Organisations that view the world through traditional conservative lenses are squandering their most valuable asset.
This recent article (http://blog.wired.com/27bstroke6/2007/07/nearly-ten-perc.html) highlights the growing concern about outbound e-mail communication and now Web 2.0 collaborations like wikis, blogs, discussion boards, etc. Organisations should shed the archaic, draconian controlling mindset and “open up” to social collaboration. At the board and executive levels companies tout the virtues of transparency and collaboration but the shackles of political opaqueness and protecting self-interests still dominate corporate culture.
Web 2.0 is all about collaboration and encouraging everyone to participate and contribute in discussions and debates about everything. Obviously, there is appropriate and inappropriate content. Most users are reasonably aware of what is acceptable or unacceptable in the workplace and yes, there will always be those that intentionally and/or maliciously abuse any system. But these fringe cases can be governed by policy and process. Collaboration groups or communities are also self-governing. By giving members the ability to tag content as inappropriate the community can encourage self-regulation.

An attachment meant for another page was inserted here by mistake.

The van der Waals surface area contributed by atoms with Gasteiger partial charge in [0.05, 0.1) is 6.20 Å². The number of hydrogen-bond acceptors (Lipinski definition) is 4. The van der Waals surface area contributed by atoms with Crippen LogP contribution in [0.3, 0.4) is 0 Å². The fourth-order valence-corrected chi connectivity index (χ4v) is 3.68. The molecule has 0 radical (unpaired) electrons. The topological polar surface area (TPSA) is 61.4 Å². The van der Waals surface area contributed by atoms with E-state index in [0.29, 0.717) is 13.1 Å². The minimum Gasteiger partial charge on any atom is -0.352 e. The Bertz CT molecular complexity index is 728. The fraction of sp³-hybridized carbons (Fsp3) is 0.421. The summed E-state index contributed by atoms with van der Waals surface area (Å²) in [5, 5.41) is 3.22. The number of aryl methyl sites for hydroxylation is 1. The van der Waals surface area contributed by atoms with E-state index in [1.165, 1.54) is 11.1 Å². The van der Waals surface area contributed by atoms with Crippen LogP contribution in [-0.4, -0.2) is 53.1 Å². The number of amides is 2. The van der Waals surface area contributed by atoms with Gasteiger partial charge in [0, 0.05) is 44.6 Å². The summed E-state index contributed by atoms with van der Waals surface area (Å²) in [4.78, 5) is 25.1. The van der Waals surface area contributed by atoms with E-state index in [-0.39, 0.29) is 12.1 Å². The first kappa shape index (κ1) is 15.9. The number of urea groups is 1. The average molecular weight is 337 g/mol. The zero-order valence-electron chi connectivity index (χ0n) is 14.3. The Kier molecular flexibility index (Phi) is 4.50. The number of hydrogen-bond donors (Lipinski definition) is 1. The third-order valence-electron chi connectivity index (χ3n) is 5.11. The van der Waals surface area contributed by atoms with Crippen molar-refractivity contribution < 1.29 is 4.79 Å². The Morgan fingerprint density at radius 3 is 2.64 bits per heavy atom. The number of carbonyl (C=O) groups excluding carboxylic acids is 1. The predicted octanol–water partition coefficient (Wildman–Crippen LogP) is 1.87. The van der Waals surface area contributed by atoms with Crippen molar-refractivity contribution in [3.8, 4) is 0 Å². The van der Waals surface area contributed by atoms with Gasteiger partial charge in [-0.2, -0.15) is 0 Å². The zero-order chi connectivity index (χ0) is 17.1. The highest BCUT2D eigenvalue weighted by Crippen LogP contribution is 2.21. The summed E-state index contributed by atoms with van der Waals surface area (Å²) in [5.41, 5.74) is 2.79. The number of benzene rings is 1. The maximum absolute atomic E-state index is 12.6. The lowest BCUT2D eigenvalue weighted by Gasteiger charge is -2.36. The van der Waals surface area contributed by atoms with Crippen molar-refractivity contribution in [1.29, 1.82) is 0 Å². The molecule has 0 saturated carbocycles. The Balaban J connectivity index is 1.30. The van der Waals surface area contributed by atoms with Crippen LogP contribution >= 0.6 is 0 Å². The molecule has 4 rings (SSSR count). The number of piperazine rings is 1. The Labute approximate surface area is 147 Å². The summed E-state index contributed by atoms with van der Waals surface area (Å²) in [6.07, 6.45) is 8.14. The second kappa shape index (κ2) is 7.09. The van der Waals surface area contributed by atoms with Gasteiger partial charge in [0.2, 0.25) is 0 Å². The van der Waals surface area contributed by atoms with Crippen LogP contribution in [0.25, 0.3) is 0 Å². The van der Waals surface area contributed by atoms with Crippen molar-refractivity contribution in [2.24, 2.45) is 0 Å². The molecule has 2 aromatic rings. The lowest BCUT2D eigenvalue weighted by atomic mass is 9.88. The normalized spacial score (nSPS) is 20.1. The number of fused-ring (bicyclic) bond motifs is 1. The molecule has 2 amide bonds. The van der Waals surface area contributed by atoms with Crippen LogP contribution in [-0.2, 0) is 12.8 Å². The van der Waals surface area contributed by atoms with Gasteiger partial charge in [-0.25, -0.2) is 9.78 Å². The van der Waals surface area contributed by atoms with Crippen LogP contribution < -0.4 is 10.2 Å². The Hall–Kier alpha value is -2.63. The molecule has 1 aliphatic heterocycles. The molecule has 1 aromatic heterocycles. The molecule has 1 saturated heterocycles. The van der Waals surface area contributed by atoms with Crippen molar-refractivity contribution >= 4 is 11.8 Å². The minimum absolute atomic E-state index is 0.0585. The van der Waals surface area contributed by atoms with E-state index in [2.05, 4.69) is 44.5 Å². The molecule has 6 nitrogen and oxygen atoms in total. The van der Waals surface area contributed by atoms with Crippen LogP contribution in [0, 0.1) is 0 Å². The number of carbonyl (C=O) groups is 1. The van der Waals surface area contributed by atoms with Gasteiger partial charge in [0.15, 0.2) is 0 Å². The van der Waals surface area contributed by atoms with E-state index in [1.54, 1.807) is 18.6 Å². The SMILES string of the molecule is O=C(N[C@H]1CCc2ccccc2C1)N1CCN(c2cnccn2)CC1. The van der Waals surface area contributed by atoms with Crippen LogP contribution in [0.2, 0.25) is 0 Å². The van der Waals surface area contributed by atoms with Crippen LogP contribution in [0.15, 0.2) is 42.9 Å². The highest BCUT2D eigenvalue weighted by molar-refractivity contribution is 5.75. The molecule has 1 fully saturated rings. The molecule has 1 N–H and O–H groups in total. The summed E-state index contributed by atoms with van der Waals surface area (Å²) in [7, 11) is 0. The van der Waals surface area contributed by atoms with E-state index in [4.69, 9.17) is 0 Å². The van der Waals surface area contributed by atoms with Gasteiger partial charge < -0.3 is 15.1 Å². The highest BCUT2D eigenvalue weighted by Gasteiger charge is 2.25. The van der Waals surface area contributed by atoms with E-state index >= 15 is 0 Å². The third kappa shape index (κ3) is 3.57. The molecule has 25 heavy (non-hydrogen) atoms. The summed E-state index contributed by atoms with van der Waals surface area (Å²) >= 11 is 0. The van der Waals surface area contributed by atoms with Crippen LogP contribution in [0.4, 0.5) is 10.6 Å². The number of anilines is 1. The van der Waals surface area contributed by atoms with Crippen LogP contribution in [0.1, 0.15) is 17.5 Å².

Raising fear, uncertainty and doubt levels by highlighting the risks of openness invokes the wrong mindset and is a bad approach. Suppressing the workforce’s ability to collaborate within organisations is throwing out the baby with the bathwater. Participation levels in social networks like myspace and facebook is growing astronomically. Organisations must ask themselves, “Why are so many people participating in social networks?” and “By definition, is the workplace a place designed for social collaboration?” If so, is the suppression of collaborative communication counter-productive? What are organisations that don’t “open up” actually saying about their staff and their relationships with one another? The message can only be perceived as negative:
“We don’t have trust.”
“Your opinion or thoughts are not important.”
“You’ll embarrass the company.”
“You’ll abuse the privilege.”
Alternatively, by establishing some simple policies and guidelines for use (nothing to onerous please) organisations can unleash volumes of information and knowledge allowing everyone to engage more deeply with each other and the organisation itself. Moreover, the information generated could point the organisation towards new directions by highlighting internal inefficiencies, customer trends and market opportunities. Improved social collaboration will also stimulate organisational innovation. This can all happen without increasing costs.
The advantages of collaboration on social networking platforms are significant. Imagine if your organisation were to loosen the reigns enough to allow your “most valuable asset” to contribute more to the organisations business objectives and to evolve organisational culture to the 21st Century. Face it, it’s inevitable… people are already collaborating, blogging, networking, etc. You can’t beat it, so join it and reap the rewards!